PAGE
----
Matters were rapidly approaching a climax. San Giacinto had seen the lawyers at Frascati, and he had brought his wife back to Rome very soon in order to be on the spot while the case was being prepared. The men of the law declared that the matter was a very simple one and that no court could withhold its decision a single day after seeing the documents which constituted the claim. The only point about which any argument could arise related to the identity of San Giacinto himself, and no difficulty was found in establishing substantial proof that he was Giovanni Saracinesca and not an impostor. His father and grandfather had jealously kept all the records of themselves which were necessary, from the marriage certificate of the original Don Leone, who had signed the deed, to the register of San Giacinto’s own birth. Copies were obtained, properly drawn up and certified, of the parish books and of the few government documents which were officially preserved in the kingdom of Naples before 1860, and the lawyers declared themselves ready to open the case. Up to this time the strictest secrecy was preserved, at the request of San Giacinto himself. He said that in such an important matter he wished nothing to transpire until he was ready to act; more especially as the Saracinesca themselves could not be ignorant of the true state of the case and had no right to receive notice of the action beforehand. As Corona had foreseen, San Giacinto intended to obtain the decision by means of a perfectly legal trial, and was honestly ready to court enquiry into the rights he was about to assert. When the moment came and all was ready, he went to the Palazzo Saracinesca and asked for the prince, who received him in the same room in which the two had met when the ex-innkeeper had made his appearance in Rome nearly three months earlier. As San Giacinto entered he felt that he had not wasted his time during that short interval.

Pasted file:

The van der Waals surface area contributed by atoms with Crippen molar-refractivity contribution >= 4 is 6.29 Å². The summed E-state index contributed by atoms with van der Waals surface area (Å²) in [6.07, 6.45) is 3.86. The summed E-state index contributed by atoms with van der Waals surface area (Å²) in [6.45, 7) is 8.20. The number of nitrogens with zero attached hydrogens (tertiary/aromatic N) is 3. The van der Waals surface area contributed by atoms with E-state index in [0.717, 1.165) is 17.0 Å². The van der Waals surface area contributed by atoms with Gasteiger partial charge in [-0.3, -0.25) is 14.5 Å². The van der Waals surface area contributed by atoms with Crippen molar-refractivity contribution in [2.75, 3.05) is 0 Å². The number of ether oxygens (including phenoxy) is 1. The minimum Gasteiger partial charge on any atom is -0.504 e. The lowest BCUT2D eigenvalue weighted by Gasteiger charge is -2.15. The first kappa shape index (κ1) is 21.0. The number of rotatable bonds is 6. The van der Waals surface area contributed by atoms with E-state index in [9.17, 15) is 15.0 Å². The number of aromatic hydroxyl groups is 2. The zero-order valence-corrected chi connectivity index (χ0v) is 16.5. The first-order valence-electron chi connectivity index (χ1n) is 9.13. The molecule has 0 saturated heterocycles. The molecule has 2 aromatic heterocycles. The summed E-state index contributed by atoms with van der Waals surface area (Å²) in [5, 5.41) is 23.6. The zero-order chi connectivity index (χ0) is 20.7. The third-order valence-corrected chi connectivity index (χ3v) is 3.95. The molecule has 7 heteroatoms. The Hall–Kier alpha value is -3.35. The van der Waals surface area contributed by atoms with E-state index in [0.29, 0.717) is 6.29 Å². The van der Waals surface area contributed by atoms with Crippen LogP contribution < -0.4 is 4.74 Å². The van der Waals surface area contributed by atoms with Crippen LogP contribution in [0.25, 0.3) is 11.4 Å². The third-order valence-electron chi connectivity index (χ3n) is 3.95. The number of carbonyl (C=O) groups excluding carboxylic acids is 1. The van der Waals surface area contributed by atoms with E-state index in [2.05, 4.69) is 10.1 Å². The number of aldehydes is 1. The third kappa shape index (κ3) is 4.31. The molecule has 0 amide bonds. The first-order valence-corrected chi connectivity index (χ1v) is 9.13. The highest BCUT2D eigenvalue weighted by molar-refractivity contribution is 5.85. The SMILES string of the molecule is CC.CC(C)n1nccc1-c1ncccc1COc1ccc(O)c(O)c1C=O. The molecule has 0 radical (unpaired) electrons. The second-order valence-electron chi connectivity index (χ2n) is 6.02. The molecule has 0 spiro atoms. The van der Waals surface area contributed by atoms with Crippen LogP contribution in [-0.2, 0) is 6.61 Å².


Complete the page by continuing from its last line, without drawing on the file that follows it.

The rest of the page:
“I have come to talk with you upon a business which must be unpleasant to you,” he began. “Unfortunately it cannot be avoided. I beg you to believe that it is my wish to act loyally and fairly.”
“I hope so,” said Saracinesca, bending his bushy gray eyebrows and fixing his keen old eyes upon his visitor.
“You need not doubt it,” replied San Giacinto rather proudly. “You are doubtless acquainted with the nature of the deed by which our great-grandfathers agreed to transfer the titles and property to the younger of the two. When we first spoke of the matter I was not aware of the existence of a saving clause. I cannot suppose you ignorant of it. That clause provided that if Leone Saracinesca married and had a lawful heir, the deed should be null and void. He did marry, as you know. I am his direct descendant, and have children of my own by my first marriage. I cannot therefore allow the clause in question to remain in abeyance any longer. With all due respect to you, I am obliged to tell you quite frankly that, in law, I am Prince Saracinesca.”